One thing I noticed was that many of the jobs were so freaking specific, they had to have ‘A’ candidate in mind when written. I also wasn’t getting any positive reinforcement either. And with only one interview under my belt, I decided I needed help, so I stopped by the career center and was given a few bits of advice and I’m glad I did.

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My Job Hunt in South Korea

  1. The civilian resume doesn’t work well when applying for jobs in the public sector. I needed to update it and follow the template on the USAJOBS website. This is the most time-consuming aspect due to the information required that wasn’t on my civilian resume, i.e., phone numbers, supervisor names, addresses, salaries, applicable training/ certifications, etc., etc. I hope to finish this part in time to apply for jobs this Fall.
  2. You are allowed to upload 10 supporting documents, use all 10 spaces, and you don’t know in advance what each employer may want to verify. Not only did I upload my resume, transcripts, PCS orders, command sponsorship letter, and Korean DL. I uploaded my US DL, passport with SOPA Agreement and marriage license.
  3. We’ve been instructed to use action words when constructing a resume, but USAJOBS and actually uses software that searches for ‘keywords’ used in the job description.
  4. Think you aren’t qualified… apply anyway. Don’t lie, but make sure you are taking credit and or describing all your talents… even those you may not think are marketable.

Know the Job Specifications

  1. Think you should apply for the job as a GS7 instead of a GS8? Don’t do it. If you get hired as a GS7, you’ll be stuck on that “linear” career track.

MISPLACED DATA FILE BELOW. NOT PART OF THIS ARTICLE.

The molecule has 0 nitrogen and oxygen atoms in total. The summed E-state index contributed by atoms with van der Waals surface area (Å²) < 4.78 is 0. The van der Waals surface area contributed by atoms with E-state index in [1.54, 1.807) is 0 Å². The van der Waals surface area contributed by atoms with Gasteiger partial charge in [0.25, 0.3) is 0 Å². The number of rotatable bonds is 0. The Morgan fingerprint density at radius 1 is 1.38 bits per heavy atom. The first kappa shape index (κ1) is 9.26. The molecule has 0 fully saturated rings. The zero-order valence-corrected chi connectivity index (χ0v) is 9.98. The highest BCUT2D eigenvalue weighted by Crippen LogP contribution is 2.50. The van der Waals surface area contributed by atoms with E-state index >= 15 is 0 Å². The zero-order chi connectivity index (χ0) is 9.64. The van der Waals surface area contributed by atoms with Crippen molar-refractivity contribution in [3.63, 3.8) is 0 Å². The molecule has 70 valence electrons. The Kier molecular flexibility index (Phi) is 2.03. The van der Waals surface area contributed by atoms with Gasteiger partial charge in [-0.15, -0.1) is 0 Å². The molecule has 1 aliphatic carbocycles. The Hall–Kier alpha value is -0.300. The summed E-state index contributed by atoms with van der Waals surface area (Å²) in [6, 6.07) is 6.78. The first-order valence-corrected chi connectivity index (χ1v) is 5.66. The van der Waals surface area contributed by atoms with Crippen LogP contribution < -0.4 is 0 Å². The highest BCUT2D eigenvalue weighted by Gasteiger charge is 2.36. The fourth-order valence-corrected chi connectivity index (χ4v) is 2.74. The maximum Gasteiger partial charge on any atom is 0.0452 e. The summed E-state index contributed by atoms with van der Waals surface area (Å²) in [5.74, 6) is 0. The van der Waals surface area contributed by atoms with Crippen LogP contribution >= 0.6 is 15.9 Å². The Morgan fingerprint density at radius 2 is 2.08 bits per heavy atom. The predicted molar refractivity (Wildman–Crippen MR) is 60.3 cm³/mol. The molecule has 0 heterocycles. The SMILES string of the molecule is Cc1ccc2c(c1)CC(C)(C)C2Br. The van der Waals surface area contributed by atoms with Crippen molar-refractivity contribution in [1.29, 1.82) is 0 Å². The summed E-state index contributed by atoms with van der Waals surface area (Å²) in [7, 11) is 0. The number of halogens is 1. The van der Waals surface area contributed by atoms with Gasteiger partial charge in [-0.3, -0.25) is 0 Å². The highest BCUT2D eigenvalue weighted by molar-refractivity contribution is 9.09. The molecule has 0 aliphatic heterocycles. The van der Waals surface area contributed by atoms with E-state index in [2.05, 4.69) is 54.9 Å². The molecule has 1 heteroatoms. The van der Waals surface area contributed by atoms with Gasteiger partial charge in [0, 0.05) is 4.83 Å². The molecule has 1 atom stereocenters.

2. List everything and update each application for the job you are applying to. One resume does not fit all in this case.
  3. Select Federal Employees on the home page. There are far more jobs listed under the Federal Employees tab than US Citizens which means there are increased opportunities for employment. Sure, you will probably get more “not qualified” emails, but it’s the worth the effort.
  4. Don’t apply for a job that you don’t want because if you pass up a job you used spousal preference for, you may not be able to claim that preference again.

Use Employment Resources Like LinkedIn

  1. Join or keep your LinkedIn account up to date. Everyone and every business has a LinkedIn account. You can specify industries, locations, and jobs you are interested in. Networking is key to finding open doors; what you do once inside is totally up to you.
  2. Let everyone know you are looking for a job. You never know where your next referral will come from. We’ve all heard it’s not what you know but who you know.
  3. And by all means, keep your options open. You may not want to teach English, but once you interview, something else that you’re perfect for might come up. Korea has the fastest Internet in the world. It allows for non-traditional jobs such as medical coding and customer service from the comfort of your home.
  4. Finally, I spoke with friends who were already in the system. I asked for copies of their resumes, as well as tips. I could see an example of what worked and incorporated their first-hand knowledge into my job search.
  5. I’ll make another appointment with the career counselor once I’ve completed my new resume. He can then review my profile before I start applying for jobs again. I keep hearing that if you’re going to get into the “system,”… overseas is the best place to do that. So, rah rah sis boom bah!! Time to get a job rah rah rah!!

Did I miss anything about Expats in Daegu? If you have other tips or advice, please let me know. I wish us all luck!!